Engaging in the tasks that are listed on a job description likely comes to mind when many people hear the term “job performance.” Yet, engaging in these tasks is only part of how to define successful performance in the workplace.
Another aspect of being a successful performer at work is engaging in organizational citizenship behaviors (OCBs for short). These are “voluntary” in that they are not listed on one’s job description, but organizations, coworkers and those individuals who perform them often benefit from these activities (LePine, Erez & Johnson, 2002).
OCBs include behaviors such as (Cha, Chang & Kim, 2014):
- Voice: speaking up and offering your perspective in a positive manner to improve the organization
- Civic virtue: volunteering, attending things that aren’t required, going the extra effort, etc.
- Boosterism: representing the organization in a positive way even when away from work
- Helping: assisting coworkers who have heavy workloads
- Courtesy: keeping coworkers informed about information that is important to them; sharing knowledge such as through mentoring, for example
- Sportsmanship: maintaining a positive attitude with coworkers
In my last blog, I talked about the importance of organizational culture. When all employees engage in the above types of behaviors, it’s easy to see how cultures can be improved. Furthermore, cultures that are positive foster these types of behaviors among their employees so that they possess a never-ending cycle: an organizational culture that has values related to engaging in OCBs will see their employees doing positive voluntary activities which, in turn, further improves the culture even more. Who wouldn’t want to work in an environment in which your colleagues engage in OCBs – and who, in turn, wouldn’t want to go the extra mile for an organization and coworkers who would go the extra mile for you?
Organizations, of course, get benefits from OCBs but, not surprisingly, the people engaging in OCBs also benefit themselves. Of course, I don’t advocate that self-benefit is the only reason that people should engage in OCBs. However, people who do engage in these behaviors could find that:
- They appear to be more likable to others (and thus may find themselves more influential or with more positive personal relationships).
- They feel an increase in self-esteem and satisfaction at engaging in positive voluntary behaviors.
- They receive promotions, higher status or pay increases more often than those who don’t engage in OCBs. After all, even though they are not listed on a job description, one would bet that the individual who voluntarily goes the extra mile will get a raise/promotion over someone who does not if they both perform equally well on the tasks explicitly listed on their job descriptions.
As a personal anecdote, I know that I’ve benefitted from displaying OCBs. In a previous job, shortly after I had switched industries and was working in a role vastly different than my previous jobs, I was nervous about my first performance evaluation. However, I made it a point to always keep my office door open, smile and say “hi” to anyone who passed by throughout my first year on the job (i.e., the OCB of “sportsmanship”). When the time of my performance evaluation came around, my supervisor barely mentioned the tasks listed on my job description in our discussion. Instead, she noted how everyone liked being around me and that I was a good addition to the organization. We concluded with her rating me with a perfect score and encouraging me to “keep up the good work”…all because I engaged in OCBs. We hardly discussed my performance of tasks that were stated on my formal job description.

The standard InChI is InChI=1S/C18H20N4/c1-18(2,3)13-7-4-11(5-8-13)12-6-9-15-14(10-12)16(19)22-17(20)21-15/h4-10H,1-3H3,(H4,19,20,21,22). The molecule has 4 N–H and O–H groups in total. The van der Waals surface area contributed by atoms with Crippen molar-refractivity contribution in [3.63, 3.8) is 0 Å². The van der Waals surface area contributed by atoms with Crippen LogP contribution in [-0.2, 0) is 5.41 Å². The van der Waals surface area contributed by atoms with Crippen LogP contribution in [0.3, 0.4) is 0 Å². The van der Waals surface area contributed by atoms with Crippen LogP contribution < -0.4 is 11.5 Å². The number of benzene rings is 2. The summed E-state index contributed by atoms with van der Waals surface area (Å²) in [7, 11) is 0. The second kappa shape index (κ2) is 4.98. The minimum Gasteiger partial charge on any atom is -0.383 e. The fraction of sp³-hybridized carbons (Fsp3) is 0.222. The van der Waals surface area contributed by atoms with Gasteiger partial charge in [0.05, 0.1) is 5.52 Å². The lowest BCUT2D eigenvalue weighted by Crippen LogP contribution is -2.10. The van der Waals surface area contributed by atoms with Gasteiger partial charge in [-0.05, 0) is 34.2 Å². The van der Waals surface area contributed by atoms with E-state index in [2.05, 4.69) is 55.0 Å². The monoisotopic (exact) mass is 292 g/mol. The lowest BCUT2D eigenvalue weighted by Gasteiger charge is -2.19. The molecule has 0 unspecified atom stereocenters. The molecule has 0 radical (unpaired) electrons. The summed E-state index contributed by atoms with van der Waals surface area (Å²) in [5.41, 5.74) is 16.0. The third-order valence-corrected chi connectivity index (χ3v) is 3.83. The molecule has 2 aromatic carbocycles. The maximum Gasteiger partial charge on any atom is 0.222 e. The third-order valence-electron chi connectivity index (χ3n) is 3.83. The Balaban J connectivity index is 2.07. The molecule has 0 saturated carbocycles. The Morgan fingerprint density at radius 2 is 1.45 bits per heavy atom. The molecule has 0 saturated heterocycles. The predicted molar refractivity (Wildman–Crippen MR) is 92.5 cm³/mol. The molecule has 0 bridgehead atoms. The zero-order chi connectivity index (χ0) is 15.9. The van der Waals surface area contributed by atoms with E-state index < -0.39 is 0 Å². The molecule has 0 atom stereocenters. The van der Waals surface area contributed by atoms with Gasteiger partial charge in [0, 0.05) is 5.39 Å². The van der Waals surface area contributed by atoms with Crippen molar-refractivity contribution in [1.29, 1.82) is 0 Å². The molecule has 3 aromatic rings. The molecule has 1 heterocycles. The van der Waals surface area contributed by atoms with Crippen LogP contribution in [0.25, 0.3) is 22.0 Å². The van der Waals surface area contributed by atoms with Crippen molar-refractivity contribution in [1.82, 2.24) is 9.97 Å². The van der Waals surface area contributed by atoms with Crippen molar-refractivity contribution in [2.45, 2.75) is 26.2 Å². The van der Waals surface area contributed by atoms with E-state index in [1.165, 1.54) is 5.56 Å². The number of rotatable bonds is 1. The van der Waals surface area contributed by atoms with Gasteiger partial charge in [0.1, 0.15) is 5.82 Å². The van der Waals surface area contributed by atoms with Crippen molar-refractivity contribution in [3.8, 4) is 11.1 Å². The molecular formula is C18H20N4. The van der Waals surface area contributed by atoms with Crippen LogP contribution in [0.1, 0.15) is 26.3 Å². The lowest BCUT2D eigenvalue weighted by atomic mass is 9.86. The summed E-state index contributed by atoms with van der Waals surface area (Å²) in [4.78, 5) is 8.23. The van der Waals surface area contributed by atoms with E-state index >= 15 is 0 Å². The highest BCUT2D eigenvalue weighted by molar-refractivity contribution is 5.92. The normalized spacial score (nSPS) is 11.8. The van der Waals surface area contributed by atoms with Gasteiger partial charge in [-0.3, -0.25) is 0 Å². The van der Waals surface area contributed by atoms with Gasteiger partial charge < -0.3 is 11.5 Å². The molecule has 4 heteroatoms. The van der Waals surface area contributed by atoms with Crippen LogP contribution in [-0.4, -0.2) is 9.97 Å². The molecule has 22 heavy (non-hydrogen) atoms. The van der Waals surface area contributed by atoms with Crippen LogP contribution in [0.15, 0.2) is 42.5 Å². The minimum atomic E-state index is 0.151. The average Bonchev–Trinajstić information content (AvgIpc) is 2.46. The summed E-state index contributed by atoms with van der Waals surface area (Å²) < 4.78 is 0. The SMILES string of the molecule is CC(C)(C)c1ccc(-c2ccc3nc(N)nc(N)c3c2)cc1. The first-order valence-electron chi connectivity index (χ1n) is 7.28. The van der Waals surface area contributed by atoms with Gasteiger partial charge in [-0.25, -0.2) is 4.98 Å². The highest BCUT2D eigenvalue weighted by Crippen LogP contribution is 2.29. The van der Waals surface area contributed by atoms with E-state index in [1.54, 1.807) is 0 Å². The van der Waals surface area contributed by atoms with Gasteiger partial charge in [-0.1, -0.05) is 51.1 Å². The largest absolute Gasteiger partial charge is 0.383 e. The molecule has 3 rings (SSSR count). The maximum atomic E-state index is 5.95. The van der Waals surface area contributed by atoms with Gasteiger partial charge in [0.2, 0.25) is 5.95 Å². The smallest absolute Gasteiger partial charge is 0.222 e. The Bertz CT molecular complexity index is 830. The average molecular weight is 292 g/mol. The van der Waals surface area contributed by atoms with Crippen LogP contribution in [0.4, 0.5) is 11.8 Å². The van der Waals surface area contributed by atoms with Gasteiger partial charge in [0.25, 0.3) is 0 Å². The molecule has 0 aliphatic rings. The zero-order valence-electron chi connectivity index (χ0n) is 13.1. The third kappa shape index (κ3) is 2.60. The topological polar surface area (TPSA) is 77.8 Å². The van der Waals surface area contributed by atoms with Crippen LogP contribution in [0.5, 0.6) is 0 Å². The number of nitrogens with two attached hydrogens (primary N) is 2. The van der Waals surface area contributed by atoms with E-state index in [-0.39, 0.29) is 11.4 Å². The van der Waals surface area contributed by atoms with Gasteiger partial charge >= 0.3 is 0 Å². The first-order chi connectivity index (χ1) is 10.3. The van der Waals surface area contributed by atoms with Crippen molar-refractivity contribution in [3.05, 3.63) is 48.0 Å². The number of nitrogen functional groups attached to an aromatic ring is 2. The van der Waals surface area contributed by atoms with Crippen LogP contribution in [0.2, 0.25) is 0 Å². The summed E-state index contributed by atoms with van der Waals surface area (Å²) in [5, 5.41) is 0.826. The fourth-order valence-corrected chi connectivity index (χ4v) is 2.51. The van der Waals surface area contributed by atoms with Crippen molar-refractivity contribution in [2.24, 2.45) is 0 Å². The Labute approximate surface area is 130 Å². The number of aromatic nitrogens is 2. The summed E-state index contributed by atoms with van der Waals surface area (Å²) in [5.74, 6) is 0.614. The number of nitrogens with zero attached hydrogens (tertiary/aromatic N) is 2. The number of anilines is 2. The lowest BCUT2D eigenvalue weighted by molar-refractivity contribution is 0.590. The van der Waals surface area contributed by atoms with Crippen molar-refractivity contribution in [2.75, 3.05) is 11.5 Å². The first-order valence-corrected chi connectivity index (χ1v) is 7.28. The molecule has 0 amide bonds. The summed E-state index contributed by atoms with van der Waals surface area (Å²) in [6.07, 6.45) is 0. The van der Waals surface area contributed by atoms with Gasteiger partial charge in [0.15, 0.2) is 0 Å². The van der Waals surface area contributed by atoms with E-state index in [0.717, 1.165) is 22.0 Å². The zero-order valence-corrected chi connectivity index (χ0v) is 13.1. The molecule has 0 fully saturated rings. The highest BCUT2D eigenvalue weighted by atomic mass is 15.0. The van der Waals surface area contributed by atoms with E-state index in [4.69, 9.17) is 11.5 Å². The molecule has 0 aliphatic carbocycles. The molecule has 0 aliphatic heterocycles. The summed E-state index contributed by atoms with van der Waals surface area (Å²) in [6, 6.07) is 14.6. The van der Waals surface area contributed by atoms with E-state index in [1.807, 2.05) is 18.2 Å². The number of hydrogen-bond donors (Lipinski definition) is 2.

Workplace OCBs are not a whole lot different from OCBs that students can engage in while in college. I often see my students voluntarily engaging in voice, civic virtue, boosterism, helping, courtesy and sportsmanship. Doing so not only further improves SVC’s culture but it instills pride in me as their instructor to see that students make a voluntary effort to do things of benefit to others.
Yet, there may be some negatives to engaging in OCBs. For example, people who focus too much time and energy on OCBs could potentially run out of time to actually perform their primary job tasks listed on their job description, in essence not fulfilling many of their major job purposes. Furthermore, they could burn themselves out if they exert too much effort on OCBs while trying to juggle their primary job tasks.
What do you see as some other benefits (or negatives) of engaging in OCBs? Do you engage in OCBs and have you seen others at work engage in them? Let me know your thoughts below, email me at firstname.lastname@example.org or connect with me on social media (www.facebook.com/urickmj and www.linkedin.com/pub/michael-urick/a3/775/5b/).
Cha, J., Chang, Y. K., & Kim, T. Y. (2014). Person–organization fit on prosocial identity: Implications on employee outcomes. Journal of Business Ethics, 123(1), 57-69.
LePine, J. A., Erez, A., & Johnson, D. E. (2002). The nature and dimensionality of organizational citizenship behavior: A critical review and meta-analysis. Journal of Applied Psychology, 87(1), 52-65.